Speaking on Wednesday in Milwaukee, President Biden emphasized a new economic plan meant to revitalize areas that have been isolated from the country’s rising prosperity for decades. He described the community he spoke about as a painful example of racist urban policy. Every weekend, receive an email with ten of our best stories handpicked for you. In an area predominately made up of Black and Latino residents, ArrowRight Biden gave a speech at the Boys and Girls Club of Greater Milwaukee. In the 1960s, 17,000 homes and 1,000 businesses were demolished to make room for an interstate highway. The president is trying to win over minority voters in states that are crucial to his political future, and part of that effort includes a stop in Michigan on Thursday.

Amid the Midwestern upswing, the White House announced $33.3 billion in federal grants to eliminate or modify the highways dividing minority neighborhoods in numerous cities from employment, entertainment venues, medical facilities, and other amenities.


“Too many American communities experienced the loss of riches, land, and opportunities that continue to have an impact today,” Biden stated. We’re acknowledging that history today in order to create new history. “.

The Transportation Department program is one of several new federal initiatives aimed at helping communities suffering from long-term economic hardships; according to officials, it will benefit 132 communities spread across 40 states, including Milwaukee.

“We’re rebuilding the roads and fixing sidewalk cracks for communities that are far too often forgotten,” Biden remarked. “Safe spaces for play and living with clean air are what we’re building. “.

Biden’s support of policies meant to encourage development in particular areas represents a dramatic change in U.S. S. a measure with strong political overtones that constitutes the largest economic intervention by the government in at least 40 years. Democratic chances in states like Wisconsin in November may depend on Biden’s ability to win over the city’s sizable Black voter base.


The “place-based” strategy of the administration seeks to prevent blight in areas that would otherwise suffer during the transition to cleaner energy sources, rebuild communities devastated by the loss of factory jobs, and distribute prosperity more fairly through a combination of tax credits and spending.

In theory, if the initiative is successful, it may contribute to bridging the economic gap that has stoked political unrest and led millions of Americans to believe that Washington has abandoned them to deteriorate.

Economics professor Simon Johnson of the Massachusetts Institute of Technology said, “People and capital are trapped in places where the prospects are not that good.”. “There is a lot of space in this large country. Let there be economic growth where the people desire it. “.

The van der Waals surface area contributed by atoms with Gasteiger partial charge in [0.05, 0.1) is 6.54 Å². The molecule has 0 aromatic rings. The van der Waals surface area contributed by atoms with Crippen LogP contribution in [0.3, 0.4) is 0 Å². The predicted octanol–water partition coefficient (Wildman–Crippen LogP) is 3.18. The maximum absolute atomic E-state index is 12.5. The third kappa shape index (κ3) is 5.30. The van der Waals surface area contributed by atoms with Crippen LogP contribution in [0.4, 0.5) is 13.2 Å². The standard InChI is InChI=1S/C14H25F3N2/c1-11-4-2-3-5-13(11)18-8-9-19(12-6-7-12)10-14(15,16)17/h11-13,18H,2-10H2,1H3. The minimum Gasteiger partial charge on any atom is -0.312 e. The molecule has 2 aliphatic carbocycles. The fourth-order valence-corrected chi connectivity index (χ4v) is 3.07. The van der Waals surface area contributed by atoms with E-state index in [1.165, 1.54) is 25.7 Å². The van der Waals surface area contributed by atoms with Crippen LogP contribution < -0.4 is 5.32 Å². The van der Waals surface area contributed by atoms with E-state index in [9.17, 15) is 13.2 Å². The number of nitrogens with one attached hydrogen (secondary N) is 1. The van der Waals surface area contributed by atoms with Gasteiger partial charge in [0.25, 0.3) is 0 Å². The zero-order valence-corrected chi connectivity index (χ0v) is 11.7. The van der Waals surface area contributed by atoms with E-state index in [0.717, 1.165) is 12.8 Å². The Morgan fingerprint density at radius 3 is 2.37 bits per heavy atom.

The very fact that the phrase “wrong side of the tracks” exists in American English tells you everything you need to know about our awareness in this country of how infrastructure can divide just as surely as it can connect, according to Transportation Secretary Pete Buttigieg, who gave reporters a preview of the program earlier this week. “.


However, by attempting to concentrate federal power on revitalizing underprivileged communities, the president is taking a chance on a set of policies that have a patchy history. Washington might find it difficult to maintain the decades-long healing process that certain troubled areas need, even among its supporters.

Simply put, this takes time to happen. According to John Lettieri, CEO of the Economic Innovation Group, a bipartisan think tank that concentrates on economically distressed areas among other things, “we should be thinking of this in a multigenerational context.”.

It was also clear that Biden’s trip to Milwaukee had political ramifications. In an attempt to fortify the alliance that brought Biden Wisconsin’s victory by nearly 21,000 votes in 2020, his campaign said this week that it would be locating its Wisconsin operation in Milwaukee, the state’s most racially diverse city.


In his presidential campaign and now in his reelection campaign, Biden has made tackling racial injustice a top priority. Amidst demands for reforms in the areas of criminal justice, education, and policing, he was elected in 2020 following the death of George Floyd.

Several bills that are significant to Black Americans and other minorities have not passed because of Biden’s strong resistance from Republicans. Comprehensive reforms to the criminal justice and police systems have not been implemented, and attempts in Congress to incorporate voting rights into federal law were unsuccessful. In 2022, Biden did in fact issue an executive order designed to deter and penalize police misconduct.

Other achievements, according to his aides, have come from the administration’s historic court appointments, such as Justice Ketanji Brown Jackson, and the choice of Vice President Harris, who is the first Asian American, Black, and woman to hold the position. Biden has further stated that certain parts of legislation, such as the Inflation Reduction Act, are designed with equity in mind.